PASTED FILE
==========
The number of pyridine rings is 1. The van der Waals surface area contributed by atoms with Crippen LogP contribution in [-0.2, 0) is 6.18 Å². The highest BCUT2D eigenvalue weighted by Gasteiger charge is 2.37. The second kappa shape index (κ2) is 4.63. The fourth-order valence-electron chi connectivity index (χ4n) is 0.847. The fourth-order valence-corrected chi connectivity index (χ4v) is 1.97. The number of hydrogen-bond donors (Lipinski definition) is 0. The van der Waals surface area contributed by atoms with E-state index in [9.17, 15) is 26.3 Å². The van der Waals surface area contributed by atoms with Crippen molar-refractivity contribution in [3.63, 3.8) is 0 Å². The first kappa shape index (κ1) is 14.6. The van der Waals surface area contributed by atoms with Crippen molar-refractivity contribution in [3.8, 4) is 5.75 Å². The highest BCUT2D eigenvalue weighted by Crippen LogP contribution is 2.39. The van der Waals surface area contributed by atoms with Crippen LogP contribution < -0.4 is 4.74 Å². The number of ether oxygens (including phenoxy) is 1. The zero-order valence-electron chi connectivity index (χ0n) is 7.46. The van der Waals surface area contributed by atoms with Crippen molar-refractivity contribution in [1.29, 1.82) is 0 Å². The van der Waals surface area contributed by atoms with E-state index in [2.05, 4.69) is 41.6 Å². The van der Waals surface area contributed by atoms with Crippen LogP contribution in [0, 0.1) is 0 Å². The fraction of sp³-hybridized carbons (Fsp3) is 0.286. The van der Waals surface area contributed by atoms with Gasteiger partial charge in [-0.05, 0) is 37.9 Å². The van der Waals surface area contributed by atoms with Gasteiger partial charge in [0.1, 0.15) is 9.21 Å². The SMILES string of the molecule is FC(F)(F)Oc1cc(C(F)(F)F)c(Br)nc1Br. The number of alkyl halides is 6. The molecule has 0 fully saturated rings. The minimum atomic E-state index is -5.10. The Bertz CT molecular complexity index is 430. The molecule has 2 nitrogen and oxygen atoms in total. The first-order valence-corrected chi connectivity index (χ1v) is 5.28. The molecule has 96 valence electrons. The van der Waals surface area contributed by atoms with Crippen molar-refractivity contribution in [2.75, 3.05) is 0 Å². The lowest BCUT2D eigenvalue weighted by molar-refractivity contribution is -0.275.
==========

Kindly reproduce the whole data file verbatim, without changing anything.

The number of pyridine rings is 1. The van der Waals surface area contributed by atoms with Crippen LogP contribution in [-0.2, 0) is 6.18 Å². The highest BCUT2D eigenvalue weighted by Gasteiger charge is 2.37. The second kappa shape index (κ2) is 4.63. The fourth-order valence-electron chi connectivity index (χ4n) is 0.847. The fourth-order valence-corrected chi connectivity index (χ4v) is 1.97. The number of hydrogen-bond donors (Lipinski definition) is 0. The van der Waals surface area contributed by atoms with E-state index in [9.17, 15) is 26.3 Å². The van der Waals surface area contributed by atoms with Crippen molar-refractivity contribution in [3.63, 3.8) is 0 Å². The first kappa shape index (κ1) is 14.6. The van der Waals surface area contributed by atoms with Crippen molar-refractivity contribution in [3.8, 4) is 5.75 Å². The highest BCUT2D eigenvalue weighted by Crippen LogP contribution is 2.39. The van der Waals surface area contributed by atoms with Crippen LogP contribution < -0.4 is 4.74 Å². The number of ether oxygens (including phenoxy) is 1. The zero-order valence-electron chi connectivity index (χ0n) is 7.46. The van der Waals surface area contributed by atoms with Crippen molar-refractivity contribution in [1.29, 1.82) is 0 Å². The van der Waals surface area contributed by atoms with E-state index in [2.05, 4.69) is 41.6 Å². The van der Waals surface area contributed by atoms with Crippen LogP contribution in [0, 0.1) is 0 Å². The fraction of sp³-hybridized carbons (Fsp3) is 0.286. The van der Waals surface area contributed by atoms with Gasteiger partial charge in [-0.05, 0) is 37.9 Å². The van der Waals surface area contributed by atoms with Gasteiger partial charge in [0.1, 0.15) is 9.21 Å². The SMILES string of the molecule is FC(F)(F)Oc1cc(C(F)(F)F)c(Br)nc1Br. The number of alkyl halides is 6. The molecule has 0 fully saturated rings. The minimum atomic E-state index is -5.10. The Bertz CT molecular complexity index is 430. The molecule has 2 nitrogen and oxygen atoms in total. The first-order valence-corrected chi connectivity index (χ1v) is 5.28. The molecule has 96 valence electrons. The van der Waals surface area contributed by atoms with Crippen molar-refractivity contribution in [2.75, 3.05) is 0 Å². The lowest BCUT2D eigenvalue weighted by molar-refractivity contribution is -0.275.